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Work the land from the comfort of your own one bedroom.

Mike Pomranz
April 07, 2017

If you’re going to be spending a small fortune (starting at $890,000) on a one-bedroom condominium in Brooklyn, you want all the amenities that come with such an investment—like the opportunity to eat vegetables you grew yourself while enjoying your view of the lesser people across Atlantic Avenue. So look no further than 550 Vanderbilt Avenue, a new complex right around the corner from the Barclay Center where the Brooklyn Nets play some of the worst basketball in the NBA. According to the Wall Street Journal, the development will be offering up rooftop farming space to owners.

Reportedly, a south-facing terrace on the eight floor of the 18-story building will include 1,600-square-feet of soil suitable for high-altitude farming. The space will be divided into sections that condo owners can sign up for at the beginning of each season. Plot sizes start at seven feet by ten feet, which the developer suggests is “enough to harvest a significant edible crop,” according to the WSJ. If you need more space, the largest farm bed will be “about 39 feet by 21 feet and will be divided by plank walkways.” Man, will the people you hired to do your farming for you enjoy working with that much space!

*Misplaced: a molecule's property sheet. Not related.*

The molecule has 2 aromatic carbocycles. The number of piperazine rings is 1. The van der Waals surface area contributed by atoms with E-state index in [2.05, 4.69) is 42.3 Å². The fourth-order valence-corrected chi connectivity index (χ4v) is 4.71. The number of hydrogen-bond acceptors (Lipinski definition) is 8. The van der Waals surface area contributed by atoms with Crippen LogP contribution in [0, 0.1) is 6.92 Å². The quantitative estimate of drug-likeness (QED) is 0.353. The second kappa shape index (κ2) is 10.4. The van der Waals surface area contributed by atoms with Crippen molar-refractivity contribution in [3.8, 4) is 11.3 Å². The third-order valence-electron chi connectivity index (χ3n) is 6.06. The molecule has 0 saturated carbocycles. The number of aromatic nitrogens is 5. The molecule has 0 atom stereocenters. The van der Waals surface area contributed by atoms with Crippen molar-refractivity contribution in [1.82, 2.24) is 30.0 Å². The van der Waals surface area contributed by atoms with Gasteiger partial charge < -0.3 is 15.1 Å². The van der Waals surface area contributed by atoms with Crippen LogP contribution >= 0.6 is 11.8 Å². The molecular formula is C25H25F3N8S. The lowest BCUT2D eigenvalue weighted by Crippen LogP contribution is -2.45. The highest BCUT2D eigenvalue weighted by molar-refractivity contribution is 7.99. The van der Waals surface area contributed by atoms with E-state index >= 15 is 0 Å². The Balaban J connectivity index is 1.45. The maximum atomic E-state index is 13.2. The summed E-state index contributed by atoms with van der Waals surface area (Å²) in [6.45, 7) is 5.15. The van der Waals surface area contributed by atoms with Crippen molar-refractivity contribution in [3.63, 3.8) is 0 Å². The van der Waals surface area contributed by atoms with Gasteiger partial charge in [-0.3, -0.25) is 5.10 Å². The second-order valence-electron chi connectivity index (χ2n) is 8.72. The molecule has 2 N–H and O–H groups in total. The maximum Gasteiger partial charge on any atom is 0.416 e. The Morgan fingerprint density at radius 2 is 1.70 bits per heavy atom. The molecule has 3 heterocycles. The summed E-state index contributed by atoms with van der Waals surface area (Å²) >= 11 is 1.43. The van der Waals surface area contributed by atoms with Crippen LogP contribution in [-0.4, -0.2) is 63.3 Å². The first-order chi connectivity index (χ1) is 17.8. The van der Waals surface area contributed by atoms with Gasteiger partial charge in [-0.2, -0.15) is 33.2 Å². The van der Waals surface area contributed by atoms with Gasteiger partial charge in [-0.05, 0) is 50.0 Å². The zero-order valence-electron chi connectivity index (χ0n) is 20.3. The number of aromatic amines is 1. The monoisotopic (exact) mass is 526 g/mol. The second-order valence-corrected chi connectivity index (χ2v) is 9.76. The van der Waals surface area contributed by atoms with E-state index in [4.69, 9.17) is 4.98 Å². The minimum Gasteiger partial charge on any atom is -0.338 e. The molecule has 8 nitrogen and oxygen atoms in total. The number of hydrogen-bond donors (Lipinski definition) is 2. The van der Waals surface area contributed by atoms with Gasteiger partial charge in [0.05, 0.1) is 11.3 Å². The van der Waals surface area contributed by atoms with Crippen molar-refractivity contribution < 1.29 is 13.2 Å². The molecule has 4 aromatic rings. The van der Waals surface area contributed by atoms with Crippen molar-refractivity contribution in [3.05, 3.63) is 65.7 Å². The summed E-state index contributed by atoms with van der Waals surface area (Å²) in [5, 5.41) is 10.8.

Though rooftop farming is certainly nothing new in New York City (yours truly grew some pretty mediocre hops on the roof of his Brooklyn apartment building back in the day), Grub Street suggest that this venture is the first time an NYC condo complex has come with its own built-in, rentable farming space. The WSJ notes that the space is such a commodity some of it has already been scooped up by Ian Rothman, co-owner of the nearby farm-to-table restaurant Olmsted. Yes, added bonus, 550 Vanderbilt owners can brag that they share rooftop farm space with a nearby farm-to-table restaurant.